BY CASSIDY POLLARD, CONTRIBUTOR
As I sit down in the Johnson Center, holding food from one of the many Sodexo-operated restaurants, I take a minute to think about how heavily our campus relies on the workers that staff these restaurants and our dining halls. I then think about the egregiously poor pay and conditions that these workers have recently come forward about.
On Oct. 7, Alex Madajian wrote that raising Sodexo workers’ wages would “probably” result in a tuition increase for students. This claim is intensely misleading and would suggest that the author has little to no understanding of what this process actually entails. While Mason footing the bill is one possible implementation of a living wage, there are plenty of ways they can do so without raising tuition.
Mason could refuse to renew their contract with Sodexo until they agree to provide living wages. If Mason does choose to raise tuition, the blame shouldn’t fall on the workers for demanding liveable conditions — it should fall on the university for failing to manage its money effectively.
Regardless of whether you’re a libertarian, a Marxist, a liberal or a conservative, everyone can agree that $10 an hour is not a living wage in Northern Virginia. I’ve never heard anyone even try to argue this point. MIT’s living wage calculator estimates the living wage of one-adult households with no children in Fairfax to be $17.44 per hour, and the estimates rise dramatically when including two-adult households with children. It’s even more impossible for it to be a living wage when you have to pay large sums out-of-pocket to access your healthcare benefits which the workers have told me and others many times. Yet, these are the conditions Sodexo forces its workers to endure.
Even if one believes in the functions of the free market, and thinks the “invisible hand” will somehow regulate wages, I’m of the mind that there’s a time when empathy and respect are more important than profit. Without these workers, Mason would not be able to operate until replacements were found. Our campus would likely grind to a startling halt. Supporting the workers isn’t even an unpopular idea: the Student Senate voted overwhelmingly to support them.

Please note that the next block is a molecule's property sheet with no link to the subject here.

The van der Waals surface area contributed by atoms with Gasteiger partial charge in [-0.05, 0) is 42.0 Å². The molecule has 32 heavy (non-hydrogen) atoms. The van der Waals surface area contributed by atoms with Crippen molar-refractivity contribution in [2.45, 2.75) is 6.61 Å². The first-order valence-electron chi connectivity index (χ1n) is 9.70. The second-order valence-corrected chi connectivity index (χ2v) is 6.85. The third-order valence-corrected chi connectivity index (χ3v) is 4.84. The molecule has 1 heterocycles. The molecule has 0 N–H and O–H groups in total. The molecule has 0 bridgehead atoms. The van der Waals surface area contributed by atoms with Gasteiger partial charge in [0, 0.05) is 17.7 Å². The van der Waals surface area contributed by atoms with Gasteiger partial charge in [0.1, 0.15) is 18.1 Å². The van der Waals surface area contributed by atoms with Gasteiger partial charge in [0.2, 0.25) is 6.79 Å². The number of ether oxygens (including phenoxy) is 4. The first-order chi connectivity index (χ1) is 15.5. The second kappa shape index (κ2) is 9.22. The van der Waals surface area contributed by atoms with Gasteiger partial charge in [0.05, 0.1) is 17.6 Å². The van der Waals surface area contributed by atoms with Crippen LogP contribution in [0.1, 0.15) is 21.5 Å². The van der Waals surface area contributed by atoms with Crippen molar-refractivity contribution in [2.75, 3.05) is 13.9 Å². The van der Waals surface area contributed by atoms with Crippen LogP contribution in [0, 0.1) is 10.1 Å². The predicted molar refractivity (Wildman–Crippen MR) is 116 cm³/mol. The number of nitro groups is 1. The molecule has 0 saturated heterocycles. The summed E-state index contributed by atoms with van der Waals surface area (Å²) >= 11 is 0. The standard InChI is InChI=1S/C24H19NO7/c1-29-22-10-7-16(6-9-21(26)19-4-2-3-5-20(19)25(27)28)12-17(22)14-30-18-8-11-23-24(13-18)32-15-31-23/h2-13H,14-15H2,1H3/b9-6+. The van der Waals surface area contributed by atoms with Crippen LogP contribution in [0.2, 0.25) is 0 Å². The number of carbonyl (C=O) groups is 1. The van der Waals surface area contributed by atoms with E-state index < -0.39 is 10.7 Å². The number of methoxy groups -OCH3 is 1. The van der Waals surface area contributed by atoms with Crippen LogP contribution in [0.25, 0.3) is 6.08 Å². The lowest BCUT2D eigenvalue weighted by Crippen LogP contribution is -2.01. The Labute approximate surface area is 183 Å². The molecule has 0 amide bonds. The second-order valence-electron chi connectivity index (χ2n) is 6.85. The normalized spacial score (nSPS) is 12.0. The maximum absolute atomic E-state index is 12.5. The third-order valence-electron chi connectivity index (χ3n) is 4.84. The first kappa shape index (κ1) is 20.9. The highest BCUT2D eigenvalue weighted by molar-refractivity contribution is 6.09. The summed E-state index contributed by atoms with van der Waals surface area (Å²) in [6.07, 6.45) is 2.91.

Every one of us benefits from the labor provided by Sodexo workers, and most of us benefit from it every day. That’s why this isn’t about profit margins, market theory or non-conclusive theories about how the minimum wage harmed Seattle — spoiler alert: the effects in Seattle were unclear.
The same authors of the Seattle study Madajian cited wrote another paper, discussed in the article above, last month where the effects are “mixed-to-positive.” (Another point of interest is that Madajian claimed that the worker’s campaign is “not an effort driven by facts, data or anything remotely resembling pragmatism, but rather emotions.” While emotions are certainly involved here, considering the uninformed claims that Madajian’s opinion contained, it’s perplexing that the author would accuse this campaign of being purely emotional and devoid of facts.)
This is about approaching others with empathy and listening and deferring to those whose labor we benefit from. When the workers who keep my university functioning and feed me on a daily basis ask for my solidarity and support, I’m going to listen to them. I’m going to stand with them and help to the best of my ability. It feels entirely wrong to do anything else.